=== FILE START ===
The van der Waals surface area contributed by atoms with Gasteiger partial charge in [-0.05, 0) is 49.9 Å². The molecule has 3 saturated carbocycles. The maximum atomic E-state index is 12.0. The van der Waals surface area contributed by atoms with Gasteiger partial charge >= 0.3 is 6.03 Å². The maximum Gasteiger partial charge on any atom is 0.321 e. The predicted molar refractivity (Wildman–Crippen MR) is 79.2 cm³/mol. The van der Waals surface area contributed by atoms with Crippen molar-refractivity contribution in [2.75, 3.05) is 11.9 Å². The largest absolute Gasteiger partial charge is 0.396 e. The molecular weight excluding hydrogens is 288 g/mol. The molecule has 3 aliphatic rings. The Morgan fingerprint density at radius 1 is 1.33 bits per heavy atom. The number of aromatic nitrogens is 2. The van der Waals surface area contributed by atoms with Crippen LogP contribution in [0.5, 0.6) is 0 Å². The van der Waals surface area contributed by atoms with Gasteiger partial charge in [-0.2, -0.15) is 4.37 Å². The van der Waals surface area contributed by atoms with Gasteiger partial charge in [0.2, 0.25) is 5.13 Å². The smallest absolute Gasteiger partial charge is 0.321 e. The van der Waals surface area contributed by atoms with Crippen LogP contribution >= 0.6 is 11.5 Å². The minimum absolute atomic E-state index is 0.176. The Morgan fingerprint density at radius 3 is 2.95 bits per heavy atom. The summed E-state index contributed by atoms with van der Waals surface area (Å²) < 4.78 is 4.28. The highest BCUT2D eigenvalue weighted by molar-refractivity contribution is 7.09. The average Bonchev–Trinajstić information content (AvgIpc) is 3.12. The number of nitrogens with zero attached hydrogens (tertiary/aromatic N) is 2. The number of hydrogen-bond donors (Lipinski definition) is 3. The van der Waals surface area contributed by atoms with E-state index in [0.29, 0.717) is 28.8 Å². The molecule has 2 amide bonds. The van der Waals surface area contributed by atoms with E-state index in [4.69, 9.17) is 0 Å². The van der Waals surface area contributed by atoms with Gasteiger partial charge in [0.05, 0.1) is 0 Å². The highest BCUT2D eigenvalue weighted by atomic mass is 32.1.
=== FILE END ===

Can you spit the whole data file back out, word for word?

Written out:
The van der Waals surface area contributed by atoms with Gasteiger partial charge in [-0.05, 0) is 49.9 Å². The molecule has 3 saturated carbocycles. The maximum atomic E-state index is 12.0. The van der Waals surface area contributed by atoms with Gasteiger partial charge >= 0.3 is 6.03 Å². The maximum Gasteiger partial charge on any atom is 0.321 e. The predicted molar refractivity (Wildman–Crippen MR) is 79.2 cm³/mol. The van der Waals surface area contributed by atoms with Crippen molar-refractivity contribution in [2.75, 3.05) is 11.9 Å². The largest absolute Gasteiger partial charge is 0.396 e. The molecular weight excluding hydrogens is 288 g/mol. The molecule has 3 aliphatic rings. The Morgan fingerprint density at radius 1 is 1.33 bits per heavy atom. The number of aromatic nitrogens is 2. The van der Waals surface area contributed by atoms with Crippen LogP contribution in [0.5, 0.6) is 0 Å². The van der Waals surface area contributed by atoms with Gasteiger partial charge in [-0.2, -0.15) is 4.37 Å². The van der Waals surface area contributed by atoms with Gasteiger partial charge in [0.2, 0.25) is 5.13 Å². The smallest absolute Gasteiger partial charge is 0.321 e. The van der Waals surface area contributed by atoms with Crippen LogP contribution >= 0.6 is 11.5 Å². The minimum absolute atomic E-state index is 0.176. The Morgan fingerprint density at radius 3 is 2.95 bits per heavy atom. The summed E-state index contributed by atoms with van der Waals surface area (Å²) < 4.78 is 4.28. The highest BCUT2D eigenvalue weighted by molar-refractivity contribution is 7.09. The average Bonchev–Trinajstić information content (AvgIpc) is 3.12. The number of nitrogens with zero attached hydrogens (tertiary/aromatic N) is 2. The number of hydrogen-bond donors (Lipinski definition) is 3. The van der Waals surface area contributed by atoms with E-state index in [0.29, 0.717) is 28.8 Å². The molecule has 2 amide bonds. The van der Waals surface area contributed by atoms with E-state index in [4.69, 9.17) is 0 Å². The van der Waals surface area contributed by atoms with Gasteiger partial charge in [0.05, 0.1) is 0 Å². The highest BCUT2D eigenvalue weighted by atomic mass is 32.1.